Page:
A weirder case (by far) is that of Cecil Taylor. Tho’ I’m no judge of poetry, I kind of liked the rhythms of his delivery for the piece he recited, much more than Shepp’s beatnik-ish delivery of “Mama Rose.” Alas, almost every other time Taylor is allowed to talk into the camera, he comes across – and I was amazed by this – as an effete, pretentious wanker, impregnated by his own self love. There is one “interpretative dance” piece – I don’t really know what the fuck to call it, since he’s not interpreting anything but his own apparent egomania – that is an embarrassment to behold; maybe it looked better in 1981, but that’s hard to imagine. This is a terrible shame because - in a complete inversion of Bley and Shepp – he plays with all the ferocity and passion and intelligence that he ever did, and of the musicians documented, is the only one who has the power to really convey what free jazz could be (and often still is, when you can find it). Perhaps his precious self-presentation is actually an integral part of this, is somehow a means of refusing to be comfortably inducted into the middle classes - resistance through self-involvement. His musical performances alone make this film worth seeing, though. The first extended piece he plays, which begins with fairly quiet, spacious angular notes and Cecil half-singing over them, his mouth responding to what his hands are doing even when little sound comes out – teaches us more about improvised jazz – it’s inherent logic, it’s expressive capacity, it’s passionate focus – than anything anyone says in this film (especially him). It's a jaw dropping bit of filmed music - well worth your time.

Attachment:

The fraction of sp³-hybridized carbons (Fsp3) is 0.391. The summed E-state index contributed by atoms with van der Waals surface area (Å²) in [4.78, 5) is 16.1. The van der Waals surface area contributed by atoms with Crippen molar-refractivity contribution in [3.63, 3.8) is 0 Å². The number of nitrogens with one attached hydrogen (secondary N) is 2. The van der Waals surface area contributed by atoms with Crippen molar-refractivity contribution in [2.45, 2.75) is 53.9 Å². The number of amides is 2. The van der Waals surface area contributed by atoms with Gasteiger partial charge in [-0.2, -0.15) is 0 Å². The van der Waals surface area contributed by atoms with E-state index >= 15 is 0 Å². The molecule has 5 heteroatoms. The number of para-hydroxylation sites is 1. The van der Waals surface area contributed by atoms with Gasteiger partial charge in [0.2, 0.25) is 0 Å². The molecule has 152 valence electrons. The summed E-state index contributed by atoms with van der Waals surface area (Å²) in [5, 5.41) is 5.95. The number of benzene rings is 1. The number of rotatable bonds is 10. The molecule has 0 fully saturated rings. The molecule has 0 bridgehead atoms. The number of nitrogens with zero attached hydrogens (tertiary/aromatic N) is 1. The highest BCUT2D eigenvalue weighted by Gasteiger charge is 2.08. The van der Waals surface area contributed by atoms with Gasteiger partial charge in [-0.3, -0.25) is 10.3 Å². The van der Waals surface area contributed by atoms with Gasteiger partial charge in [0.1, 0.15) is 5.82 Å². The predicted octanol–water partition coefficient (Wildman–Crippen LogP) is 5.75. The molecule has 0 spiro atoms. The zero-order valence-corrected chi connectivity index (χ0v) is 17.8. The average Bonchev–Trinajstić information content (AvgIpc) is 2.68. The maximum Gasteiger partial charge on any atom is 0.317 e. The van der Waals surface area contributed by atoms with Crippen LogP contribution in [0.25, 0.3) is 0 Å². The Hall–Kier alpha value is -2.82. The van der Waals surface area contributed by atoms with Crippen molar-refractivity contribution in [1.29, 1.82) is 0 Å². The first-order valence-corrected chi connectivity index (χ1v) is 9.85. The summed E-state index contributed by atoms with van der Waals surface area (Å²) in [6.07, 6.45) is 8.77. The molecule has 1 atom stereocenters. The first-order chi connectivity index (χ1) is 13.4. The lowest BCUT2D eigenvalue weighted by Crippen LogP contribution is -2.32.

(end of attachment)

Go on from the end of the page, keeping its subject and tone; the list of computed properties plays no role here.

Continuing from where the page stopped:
The thing about Bill Dixon is that I’d never heard about him before seeing this film. Is he an important figure in free jazz? Has he worked with important people? Other than the detail he offers on camera that he formed the Jazz Composer’s Guild, there isn’t actually much history provided. The same goes for the rest of the musicians, whose backgrounds are only dealt with in the course of the interviews; as with Mann’s other documentary from this period, the more ambitious Poetry in Motion, there is no narration, no argument, no structure save that suggested by the sum total of what the musicians say and do, which very often touches on common themes. That’s fine, in fact, except I still don’t really know who Bill Dixon is. Seems like an interesting guy, if a bit difficult. His music neither grabbed me and shook me – as he says at one point was his inclination in the 1960’s – nor bored or upset me. The most distinguishing feature of his performances, in fact, is how feckin’ bored his bass player looks; I get more excited teaching ESL classes. When he’s on camera as Dixon is being interviewed, said bassist even appears to roll his eyes in disgust a few times. It’s kind of a shame he wasn’t allowed to say anything – it would have livened up the proceedings a bit.
So, uh, yeah... this is NOT a bad film to watch, if you like free jazz, but I’m not sure who I’d recommend it to. People who know about free jazz won’t get many questions answered, and, unless they’re the sort of jazz fan that loves EVERYTHING jazz, won’t get THAT excited by the music. On the other hand, people who are being introduced to the form won’t really “get” what they need to, in order to go away even half-educated; if they enter the film in the dark about why such a noisy, aggressive form of jazz, liked by so few at the time when it was being made most passionately, is actually of singular importance - they will remain mostly in the dark on leaving. I wanted to like this film a lot more than I did, particularly since I have a vested interest in seeing people attend the Vancity Theatre (our nicest cinema, imperilled by bizarrely crappy attendance).
You know who I’d like to see a jazz documentary about? Charles Gayle.
Now THAT would be an interesting film.